Exploring the Harmful Environmental Footprint of Fast, Low-Cost Fashion

Clothing manufacturers produce new fashions on an ever-shorter schedule and sell them for so little (say $5 for a blouse or $20 for jeans) that customers buy more and more, sometimes only wearing them a few times.

However, the surge in clothing production has raised carbon emissions and other environmental problems, created a ton of waste from clothing, and other a negative effects as well.

Customers have expressed that they would prefer to purchase clothing that has been produced with less environmental damage, and firms in the $1.5 trillion global fashion market are beginning to commit to creating so-called sustainable fashion. However, the growth of fast fashion is inexorable.

According to a Bloomberg article, the United Nations estimates that the manufacture of textiles, primarily used to make clothing, contributes up to 8% of all global carbon emissions, outpacing both international and maritime commerce combined. 85% of all clothing is made of cotton and polyester, both of which are harmful to the environment in other ways; most polyester is produced using crude oil. Polyester and nylon fabrics release contaminants into sewage when they are laundered.

As stated by the Bloomberg author, Catelli, while the world’s population expanded by nearly 30% in the past two decades, garment production roughly doubled over that time. This indicates that consumers are purchasing more clothing and wearing it for fewer hours. Consumers and fast-fashion retailers are both discarding more clothing than before.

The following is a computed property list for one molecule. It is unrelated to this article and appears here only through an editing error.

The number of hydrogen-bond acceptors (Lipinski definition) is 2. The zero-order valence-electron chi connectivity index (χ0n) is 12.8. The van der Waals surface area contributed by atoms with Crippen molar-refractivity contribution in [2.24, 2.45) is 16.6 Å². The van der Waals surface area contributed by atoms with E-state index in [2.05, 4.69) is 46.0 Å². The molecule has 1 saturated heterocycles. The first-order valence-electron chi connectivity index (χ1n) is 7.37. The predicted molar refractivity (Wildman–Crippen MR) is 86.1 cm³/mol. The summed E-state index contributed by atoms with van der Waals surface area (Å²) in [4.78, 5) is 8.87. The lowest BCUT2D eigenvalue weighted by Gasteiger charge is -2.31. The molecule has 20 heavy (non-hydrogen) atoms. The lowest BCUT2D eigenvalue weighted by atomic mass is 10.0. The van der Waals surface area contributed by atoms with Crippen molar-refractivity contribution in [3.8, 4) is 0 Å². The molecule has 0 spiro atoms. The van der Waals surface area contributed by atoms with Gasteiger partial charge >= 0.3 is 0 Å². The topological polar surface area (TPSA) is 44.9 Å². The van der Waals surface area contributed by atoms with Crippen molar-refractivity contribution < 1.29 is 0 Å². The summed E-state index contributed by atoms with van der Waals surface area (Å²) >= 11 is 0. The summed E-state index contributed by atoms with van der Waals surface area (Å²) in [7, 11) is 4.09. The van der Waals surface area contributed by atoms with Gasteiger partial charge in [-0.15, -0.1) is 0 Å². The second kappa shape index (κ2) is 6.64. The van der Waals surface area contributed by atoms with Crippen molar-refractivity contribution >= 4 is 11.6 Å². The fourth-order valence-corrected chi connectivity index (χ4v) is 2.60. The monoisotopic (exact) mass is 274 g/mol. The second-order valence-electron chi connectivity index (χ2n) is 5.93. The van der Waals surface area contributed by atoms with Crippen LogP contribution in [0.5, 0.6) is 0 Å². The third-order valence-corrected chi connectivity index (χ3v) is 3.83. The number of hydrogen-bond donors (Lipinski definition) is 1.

The majority of used clothing is not gathered for recycling or reuse; instead, it is often disposed of in landfills or burned, which releases carbon. Since clothes are coloured and chemically treated, they are said to be responsible for 22% of all hazardous waste produced worldwide.

Some argue that if clothes manufacturers had to pay for their own cleanup, they would start using greener methods. Tighter integration between the design and manufacturing phases, which frequently take place on different continents, is one of the procedures advocated by proponents. That might improve the accuracy of fabric cutting and lower textile waste.

About 96% of the polyester Adidas AG used in 2022, according to the company, was made from recycled materials. In 2022, Hugo Boss AG said that 93% of the cotton it used was sourced from “more sustainable” sources; for Gap Inc., the percentage was 81%. In place of chemical dyes, companies including Levi Strauss & Co., H&M Hennes & Mauritz, and the Burberry Group are turning to plant-based alternatives.

Thus is recycling and reused are the solution? The answer would be yes and no as said by Catelli. The majority of clothing may be recycled, at least in part, although doing so has its own environmental consequences. Only 15% of textiles, including apparel, are recycled or reused in the US. Although developing nations, particularly those in Africa, have long accepted Western nations’ textile waste for repurposing, they are currently accepting less of it.

The industry’s rapid expansion, which is expected to reach over 100 million tons of garment and footwear sales annually by 2030, nonetheless has a negative impact that isn’t completely compensated by better practices. Customers, campaigners, and government authorities have criticized retailers such as Shein Group, H&M, Zara, and Boohoo Group for “greenwashing,” or deceiving customers about their environmental impact.


Allegra Catelli. 2023. Bloomberg: How Fast, Cheap Fashion Is Polluting the Planet.  Retrieved from https://www.bloomberg.com/news/articles/2023-06-09/fast-fashion-s-environmental-impact-in-2023-explained?srnd=green

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